When you think of the personalities featured in the original “Ghostbusters” film, you probably think about five of its leading actors: Bill Murray, Dan Aykroyd, Ernie Hudson, Harold Ramis and Sigourney Weaver. But, according to the cast, there was actually another big star in the movie: the slime.
The original “Ghostbusters” cast opened up about their inanimate “co-star” back in 1989, when they appeared together on an episode of “The Oprah Winfrey Show” to promote the movie’s sequel. Oprah ― who, without hesitation, dipped her hand right into a bucket of the slime on stage ― asked the actors point-blank: What is this goo?
“It’s a food starch, I think,” Ramis said.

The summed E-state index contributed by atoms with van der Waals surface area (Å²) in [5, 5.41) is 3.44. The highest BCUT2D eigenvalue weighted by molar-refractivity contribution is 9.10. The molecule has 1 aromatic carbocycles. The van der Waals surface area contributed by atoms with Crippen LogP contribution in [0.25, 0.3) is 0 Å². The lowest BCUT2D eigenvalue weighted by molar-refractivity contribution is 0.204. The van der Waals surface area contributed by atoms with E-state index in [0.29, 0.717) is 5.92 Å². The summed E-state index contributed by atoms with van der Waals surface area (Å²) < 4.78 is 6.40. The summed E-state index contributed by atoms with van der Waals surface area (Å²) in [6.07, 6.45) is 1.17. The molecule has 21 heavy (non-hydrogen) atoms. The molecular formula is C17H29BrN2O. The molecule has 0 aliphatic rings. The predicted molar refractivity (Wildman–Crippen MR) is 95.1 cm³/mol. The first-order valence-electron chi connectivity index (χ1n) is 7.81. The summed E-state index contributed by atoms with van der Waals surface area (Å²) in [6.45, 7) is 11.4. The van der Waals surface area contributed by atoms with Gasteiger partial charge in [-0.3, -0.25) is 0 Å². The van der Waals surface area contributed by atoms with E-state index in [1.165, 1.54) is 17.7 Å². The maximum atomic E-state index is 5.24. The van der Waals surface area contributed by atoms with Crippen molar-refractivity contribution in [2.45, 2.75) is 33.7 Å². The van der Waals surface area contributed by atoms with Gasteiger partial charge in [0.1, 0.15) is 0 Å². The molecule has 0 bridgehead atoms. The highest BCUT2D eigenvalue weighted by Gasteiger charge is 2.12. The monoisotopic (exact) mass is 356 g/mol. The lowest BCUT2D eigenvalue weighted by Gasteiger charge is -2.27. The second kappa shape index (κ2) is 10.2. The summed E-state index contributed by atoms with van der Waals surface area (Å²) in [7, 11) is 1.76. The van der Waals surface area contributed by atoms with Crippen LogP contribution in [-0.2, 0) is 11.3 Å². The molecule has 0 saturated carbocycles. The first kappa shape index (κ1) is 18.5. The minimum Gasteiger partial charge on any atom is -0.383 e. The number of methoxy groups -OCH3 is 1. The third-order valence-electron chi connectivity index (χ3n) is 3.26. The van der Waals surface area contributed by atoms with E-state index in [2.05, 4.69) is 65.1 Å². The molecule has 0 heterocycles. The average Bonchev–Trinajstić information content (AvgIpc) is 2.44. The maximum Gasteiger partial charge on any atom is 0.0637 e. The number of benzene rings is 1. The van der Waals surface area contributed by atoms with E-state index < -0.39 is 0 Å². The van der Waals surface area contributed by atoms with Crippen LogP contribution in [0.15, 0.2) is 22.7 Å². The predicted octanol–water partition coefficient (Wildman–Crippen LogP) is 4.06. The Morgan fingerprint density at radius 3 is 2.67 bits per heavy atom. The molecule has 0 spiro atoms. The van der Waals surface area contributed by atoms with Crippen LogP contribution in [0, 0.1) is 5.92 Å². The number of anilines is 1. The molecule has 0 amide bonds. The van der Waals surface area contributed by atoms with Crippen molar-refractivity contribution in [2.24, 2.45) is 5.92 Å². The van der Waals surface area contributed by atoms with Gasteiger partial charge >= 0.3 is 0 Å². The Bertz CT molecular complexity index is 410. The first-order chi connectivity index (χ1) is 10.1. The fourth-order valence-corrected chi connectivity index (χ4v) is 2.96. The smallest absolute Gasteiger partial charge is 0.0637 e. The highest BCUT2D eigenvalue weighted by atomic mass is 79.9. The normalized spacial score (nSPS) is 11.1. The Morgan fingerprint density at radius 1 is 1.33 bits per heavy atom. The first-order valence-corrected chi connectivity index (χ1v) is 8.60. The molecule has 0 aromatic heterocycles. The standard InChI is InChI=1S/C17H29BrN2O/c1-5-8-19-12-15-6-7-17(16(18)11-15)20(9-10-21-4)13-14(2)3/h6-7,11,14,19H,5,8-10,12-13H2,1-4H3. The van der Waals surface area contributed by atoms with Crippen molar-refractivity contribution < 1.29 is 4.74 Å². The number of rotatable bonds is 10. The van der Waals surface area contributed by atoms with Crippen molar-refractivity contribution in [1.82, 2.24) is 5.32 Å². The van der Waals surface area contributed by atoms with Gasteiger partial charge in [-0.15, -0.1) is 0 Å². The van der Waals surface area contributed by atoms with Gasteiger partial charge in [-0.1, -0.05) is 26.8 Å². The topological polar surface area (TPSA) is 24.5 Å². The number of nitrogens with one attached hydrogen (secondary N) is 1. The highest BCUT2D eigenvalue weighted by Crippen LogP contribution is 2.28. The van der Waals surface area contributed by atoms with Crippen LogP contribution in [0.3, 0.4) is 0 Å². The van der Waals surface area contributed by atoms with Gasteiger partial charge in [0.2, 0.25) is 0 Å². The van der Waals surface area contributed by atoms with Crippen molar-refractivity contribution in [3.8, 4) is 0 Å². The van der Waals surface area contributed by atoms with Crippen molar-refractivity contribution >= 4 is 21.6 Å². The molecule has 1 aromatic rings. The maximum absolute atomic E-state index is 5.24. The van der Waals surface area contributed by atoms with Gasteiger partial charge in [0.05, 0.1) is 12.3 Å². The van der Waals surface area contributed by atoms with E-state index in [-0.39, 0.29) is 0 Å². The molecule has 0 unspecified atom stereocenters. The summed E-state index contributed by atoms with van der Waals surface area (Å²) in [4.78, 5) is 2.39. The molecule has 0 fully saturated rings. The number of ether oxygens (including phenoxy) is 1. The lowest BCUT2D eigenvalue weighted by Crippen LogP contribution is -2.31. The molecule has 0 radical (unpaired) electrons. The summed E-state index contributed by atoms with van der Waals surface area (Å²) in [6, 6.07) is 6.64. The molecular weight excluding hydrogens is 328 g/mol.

“A Chinese food starch,” Murray added.
This particular purple slime was the film’s psycho-reactive ooze (”mood slime”) that lay beneath New York City. What most moviegoers didn’t realize about the substance, however, was how often a new batch had to be created for filming.
“Every few hours, they make it fresh,” Murray revealed.
It wasn’t always a simple undertaking, Ramis points out. “There was a scene where I think 40,000 gallons of it were used in one shot,” he said.
And it didn’t seem particularly easy to remove from clothing, either. “If you like that suit, don’t get any on it,” Aykroyd warned Oprah.
Now that’s a high-maintenance co-star.
Another 80s film flashback: